The analyzed data sets generated during the present study are available from the corresponding author on reasonable request.

Ethics approval and consent to participate

Not applicable.

Consent for publication

All patients provided consent for publication.

Authors' information

XFW made substantial contributions to the conception and design of the study, as well as the acquisition, analysis and interpretation of data. LG gave final approval of the version to be published and made substantial contributions to the conception and design of the study. PG contributed in drafting the manuscript and revising it critically for important intellectual content, as well as the collection of data.

Competing interests

The authors declare that they have no competing interests.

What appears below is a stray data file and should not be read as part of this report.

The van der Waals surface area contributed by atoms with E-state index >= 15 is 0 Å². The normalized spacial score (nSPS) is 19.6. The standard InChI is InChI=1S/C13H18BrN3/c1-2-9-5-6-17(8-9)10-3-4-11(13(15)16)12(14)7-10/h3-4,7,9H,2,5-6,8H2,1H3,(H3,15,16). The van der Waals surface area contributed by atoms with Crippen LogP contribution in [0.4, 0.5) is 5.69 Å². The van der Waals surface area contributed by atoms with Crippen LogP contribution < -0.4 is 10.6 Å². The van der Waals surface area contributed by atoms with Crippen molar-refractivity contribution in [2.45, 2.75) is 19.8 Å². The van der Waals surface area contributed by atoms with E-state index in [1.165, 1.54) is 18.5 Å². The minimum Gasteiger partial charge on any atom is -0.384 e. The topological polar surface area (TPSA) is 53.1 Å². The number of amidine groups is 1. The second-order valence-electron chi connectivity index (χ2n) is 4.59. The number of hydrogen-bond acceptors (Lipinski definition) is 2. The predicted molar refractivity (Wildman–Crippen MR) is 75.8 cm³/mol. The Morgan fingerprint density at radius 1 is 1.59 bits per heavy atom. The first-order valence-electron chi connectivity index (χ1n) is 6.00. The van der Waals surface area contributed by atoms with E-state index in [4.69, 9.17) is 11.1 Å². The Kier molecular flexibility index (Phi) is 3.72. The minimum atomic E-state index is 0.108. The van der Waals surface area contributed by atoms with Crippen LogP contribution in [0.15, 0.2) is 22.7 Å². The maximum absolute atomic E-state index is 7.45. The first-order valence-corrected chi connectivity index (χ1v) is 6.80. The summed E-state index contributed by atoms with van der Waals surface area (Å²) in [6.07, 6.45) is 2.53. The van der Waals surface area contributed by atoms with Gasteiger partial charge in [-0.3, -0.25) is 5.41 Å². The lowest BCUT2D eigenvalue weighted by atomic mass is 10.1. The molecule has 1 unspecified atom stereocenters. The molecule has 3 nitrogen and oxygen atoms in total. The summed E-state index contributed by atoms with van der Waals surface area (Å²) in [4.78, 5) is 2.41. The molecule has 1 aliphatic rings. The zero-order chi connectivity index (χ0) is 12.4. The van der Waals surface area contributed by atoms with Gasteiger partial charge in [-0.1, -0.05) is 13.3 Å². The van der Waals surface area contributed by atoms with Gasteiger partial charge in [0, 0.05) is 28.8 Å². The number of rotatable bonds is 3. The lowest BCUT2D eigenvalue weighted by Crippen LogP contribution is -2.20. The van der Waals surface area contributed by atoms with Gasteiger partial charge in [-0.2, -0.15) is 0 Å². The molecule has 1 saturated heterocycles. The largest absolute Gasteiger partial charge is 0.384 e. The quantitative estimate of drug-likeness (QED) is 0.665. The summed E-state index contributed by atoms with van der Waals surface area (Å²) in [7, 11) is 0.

head and neck squamous cell carcinoma


induction chemotherapy


laryngeal carcinoma


randomized controlled trials


hazard ratio

95% CI

95% confidence interval


laryngeal preservation


dendritic cells


cisplatin with 5-fluorouracil


epidermal growth factor receptor


disease-free survival


genome-wide association study



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Online ISSN:2049-9469

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Gao P, Gong L and Wang X: Induction chemotherapy in patients with resectable laryngeal cancer: A meta-analysis. Mol Clin Oncol 9: 155-162, 2018
Gao, P., Gong, L., & Wang, X. (2018). Induction chemotherapy in patients with resectable laryngeal cancer: A meta-analysis. Molecular and Clinical Oncology, 9, 155-162.
Gao, P., Gong, L., Wang, X."Induction chemotherapy in patients with resectable laryngeal cancer: A meta-analysis". Molecular and Clinical Oncology 9.2 (2018): 155-162.
Gao, P., Gong, L., Wang, X."Induction chemotherapy in patients with resectable laryngeal cancer: A meta-analysis". Molecular and Clinical Oncology 9, no. 2 (2018): 155-162.